Building upon work conducted for several years on how to adapt the international tax rules to an increasingly digitalised economy, the OECD/G20 Inclusive Framework proposes a two-pillar overhaul of the existing system as from 2023/2024. While the main policy features are agreed, detailed model rules and draft multilateral conventions are due to be released over 2022.
Tax directors and their teams can already model the impact, prepare for the additional tax compliance burden and assess opportunities for manageable restructurings to mitigate the increased complexity.
In recent years tax authorities have placed more emphasis on combatting the use of abusive and aggressive tax structures by companies operating across borders, to ensure fair taxation. The EU and OECD have provided tax authorities with various instruments such as the Anti-Tax Avoidance Directive (ATAD) and the Multilateral Instrument. The judgements handed down by the CJEU on the Danish cases have also set an important precedent.
However, since entities with no minimal substance and economic activity are supposedly still used for improper tax purposes, the European Commission recently issued a new proposal (ATAD 3). It is highly recommended that taxpayers already assess the possible impact of the proposal and consider opportunities for strengthening their local footprint and/or restructuring.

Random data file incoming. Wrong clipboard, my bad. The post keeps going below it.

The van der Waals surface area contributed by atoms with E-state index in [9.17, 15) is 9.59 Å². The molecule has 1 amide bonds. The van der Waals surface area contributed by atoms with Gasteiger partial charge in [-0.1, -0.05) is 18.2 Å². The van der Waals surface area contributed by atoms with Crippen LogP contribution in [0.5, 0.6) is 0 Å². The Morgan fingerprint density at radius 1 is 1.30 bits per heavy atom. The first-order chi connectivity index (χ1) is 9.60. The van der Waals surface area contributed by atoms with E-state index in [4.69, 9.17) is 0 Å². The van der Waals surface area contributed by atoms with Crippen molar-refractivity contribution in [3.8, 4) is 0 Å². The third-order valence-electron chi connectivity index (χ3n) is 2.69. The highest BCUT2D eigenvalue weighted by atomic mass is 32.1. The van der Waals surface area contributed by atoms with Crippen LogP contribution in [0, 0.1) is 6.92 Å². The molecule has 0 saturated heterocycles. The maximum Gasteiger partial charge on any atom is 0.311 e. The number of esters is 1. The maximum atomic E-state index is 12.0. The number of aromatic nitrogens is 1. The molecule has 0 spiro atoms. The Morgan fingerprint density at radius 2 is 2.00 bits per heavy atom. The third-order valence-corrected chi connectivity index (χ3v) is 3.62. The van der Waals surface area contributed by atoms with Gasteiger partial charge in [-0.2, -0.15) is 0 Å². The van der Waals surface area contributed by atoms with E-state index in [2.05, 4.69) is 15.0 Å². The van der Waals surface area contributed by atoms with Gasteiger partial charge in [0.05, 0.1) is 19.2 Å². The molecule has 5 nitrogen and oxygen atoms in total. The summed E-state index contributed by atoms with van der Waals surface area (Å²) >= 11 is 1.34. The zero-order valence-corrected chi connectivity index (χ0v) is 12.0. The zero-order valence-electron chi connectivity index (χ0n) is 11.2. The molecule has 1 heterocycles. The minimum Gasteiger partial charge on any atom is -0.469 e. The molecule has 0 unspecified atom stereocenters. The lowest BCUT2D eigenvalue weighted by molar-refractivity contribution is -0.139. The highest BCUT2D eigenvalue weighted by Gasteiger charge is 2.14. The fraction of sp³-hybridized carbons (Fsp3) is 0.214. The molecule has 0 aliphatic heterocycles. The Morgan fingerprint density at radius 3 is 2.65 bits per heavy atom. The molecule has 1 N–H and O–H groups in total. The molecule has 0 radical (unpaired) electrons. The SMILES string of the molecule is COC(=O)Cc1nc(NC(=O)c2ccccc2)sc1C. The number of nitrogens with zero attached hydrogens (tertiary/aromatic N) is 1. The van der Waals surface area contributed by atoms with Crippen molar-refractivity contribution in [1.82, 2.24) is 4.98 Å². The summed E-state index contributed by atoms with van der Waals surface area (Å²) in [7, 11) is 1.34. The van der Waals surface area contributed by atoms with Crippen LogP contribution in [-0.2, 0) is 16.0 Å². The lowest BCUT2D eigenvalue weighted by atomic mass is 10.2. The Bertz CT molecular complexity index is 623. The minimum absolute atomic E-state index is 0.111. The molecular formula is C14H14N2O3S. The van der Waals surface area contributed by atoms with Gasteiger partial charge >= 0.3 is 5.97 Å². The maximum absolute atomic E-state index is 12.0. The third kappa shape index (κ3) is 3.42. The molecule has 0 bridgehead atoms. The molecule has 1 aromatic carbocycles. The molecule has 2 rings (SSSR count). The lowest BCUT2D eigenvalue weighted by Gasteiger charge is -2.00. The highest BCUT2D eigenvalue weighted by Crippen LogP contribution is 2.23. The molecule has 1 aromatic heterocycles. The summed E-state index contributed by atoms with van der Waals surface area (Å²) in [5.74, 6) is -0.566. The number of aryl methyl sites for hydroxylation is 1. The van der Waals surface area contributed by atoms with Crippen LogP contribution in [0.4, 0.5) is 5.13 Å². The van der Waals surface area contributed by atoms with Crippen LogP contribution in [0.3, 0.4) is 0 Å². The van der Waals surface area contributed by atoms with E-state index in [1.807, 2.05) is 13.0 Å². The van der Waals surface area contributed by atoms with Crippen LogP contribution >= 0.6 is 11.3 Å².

Sustainability is becoming an increasingly important factor in the decisions of investors, companies, consumers, shareholders and policy and law makers. The broadly supported awareness of Environmental, Social and Governance (ESG) objectives is reflected in many international voluntary standards as well as in an increasing number of European regulations.
Digital transformation is all about using the latest technology to improve your business model. Digital technology creates new business opportunities which in turn creates a whole new range of tax and legal challenges such as contracting, data protection, privacy questions, intellectual property, consumer protection and competition issues.
The speed at which digital technology has become an integral part of our daily lives has overtaken most legislative processes. In recent years, the European Union, Member-States and international legislative bodies have therefore increased their regulatory efforts.